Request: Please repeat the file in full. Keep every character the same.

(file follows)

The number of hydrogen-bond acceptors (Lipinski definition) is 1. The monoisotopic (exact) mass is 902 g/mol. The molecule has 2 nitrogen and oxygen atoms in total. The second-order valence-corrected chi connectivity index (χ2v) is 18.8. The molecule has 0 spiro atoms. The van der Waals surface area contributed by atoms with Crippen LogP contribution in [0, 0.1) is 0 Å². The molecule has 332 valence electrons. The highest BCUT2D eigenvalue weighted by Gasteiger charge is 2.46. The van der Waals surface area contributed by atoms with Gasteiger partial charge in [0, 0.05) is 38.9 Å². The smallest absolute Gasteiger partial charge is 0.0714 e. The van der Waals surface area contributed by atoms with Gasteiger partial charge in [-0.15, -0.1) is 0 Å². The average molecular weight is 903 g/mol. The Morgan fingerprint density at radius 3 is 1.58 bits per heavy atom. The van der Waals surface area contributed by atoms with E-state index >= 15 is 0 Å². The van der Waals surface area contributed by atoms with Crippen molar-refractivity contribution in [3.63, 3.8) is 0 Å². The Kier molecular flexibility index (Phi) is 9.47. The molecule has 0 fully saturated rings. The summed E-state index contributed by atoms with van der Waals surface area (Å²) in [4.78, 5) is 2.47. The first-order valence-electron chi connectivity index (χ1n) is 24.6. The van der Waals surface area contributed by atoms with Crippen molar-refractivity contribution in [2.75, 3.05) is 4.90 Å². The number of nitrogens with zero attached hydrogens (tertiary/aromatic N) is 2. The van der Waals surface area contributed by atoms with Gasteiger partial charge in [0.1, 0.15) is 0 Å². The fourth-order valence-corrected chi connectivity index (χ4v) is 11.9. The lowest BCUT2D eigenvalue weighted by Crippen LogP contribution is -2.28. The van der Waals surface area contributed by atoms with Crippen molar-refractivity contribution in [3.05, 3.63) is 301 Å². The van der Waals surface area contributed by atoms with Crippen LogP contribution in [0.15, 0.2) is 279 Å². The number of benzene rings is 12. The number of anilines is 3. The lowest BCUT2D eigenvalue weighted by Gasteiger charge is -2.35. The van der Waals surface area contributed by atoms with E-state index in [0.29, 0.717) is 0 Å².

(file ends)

The number of hydrogen-bond acceptors (Lipinski definition) is 1. The monoisotopic (exact) mass is 902 g/mol. The molecule has 2 nitrogen and oxygen atoms in total. The second-order valence-corrected chi connectivity index (χ2v) is 18.8. The molecule has 0 spiro atoms. The van der Waals surface area contributed by atoms with Crippen LogP contribution in [0, 0.1) is 0 Å². The molecule has 332 valence electrons. The highest BCUT2D eigenvalue weighted by Gasteiger charge is 2.46. The van der Waals surface area contributed by atoms with Gasteiger partial charge in [0, 0.05) is 38.9 Å². The smallest absolute Gasteiger partial charge is 0.0714 e. The van der Waals surface area contributed by atoms with Gasteiger partial charge in [-0.15, -0.1) is 0 Å². The average molecular weight is 903 g/mol. The Morgan fingerprint density at radius 3 is 1.58 bits per heavy atom. The van der Waals surface area contributed by atoms with E-state index >= 15 is 0 Å². The van der Waals surface area contributed by atoms with Crippen molar-refractivity contribution in [3.63, 3.8) is 0 Å². The Kier molecular flexibility index (Phi) is 9.47. The molecule has 0 fully saturated rings. The summed E-state index contributed by atoms with van der Waals surface area (Å²) in [4.78, 5) is 2.47. The first-order valence-electron chi connectivity index (χ1n) is 24.6. The van der Waals surface area contributed by atoms with Crippen molar-refractivity contribution in [2.75, 3.05) is 4.90 Å². The number of nitrogens with zero attached hydrogens (tertiary/aromatic N) is 2. The van der Waals surface area contributed by atoms with Gasteiger partial charge in [0.1, 0.15) is 0 Å². The fourth-order valence-corrected chi connectivity index (χ4v) is 11.9. The lowest BCUT2D eigenvalue weighted by Crippen LogP contribution is -2.28. The van der Waals surface area contributed by atoms with Crippen molar-refractivity contribution in [3.05, 3.63) is 301 Å². The van der Waals surface area contributed by atoms with Crippen LogP contribution in [0.15, 0.2) is 279 Å². The number of benzene rings is 12. The number of anilines is 3. The lowest BCUT2D eigenvalue weighted by Gasteiger charge is -2.35. The van der Waals surface area contributed by atoms with E-state index in [0.29, 0.717) is 0 Å².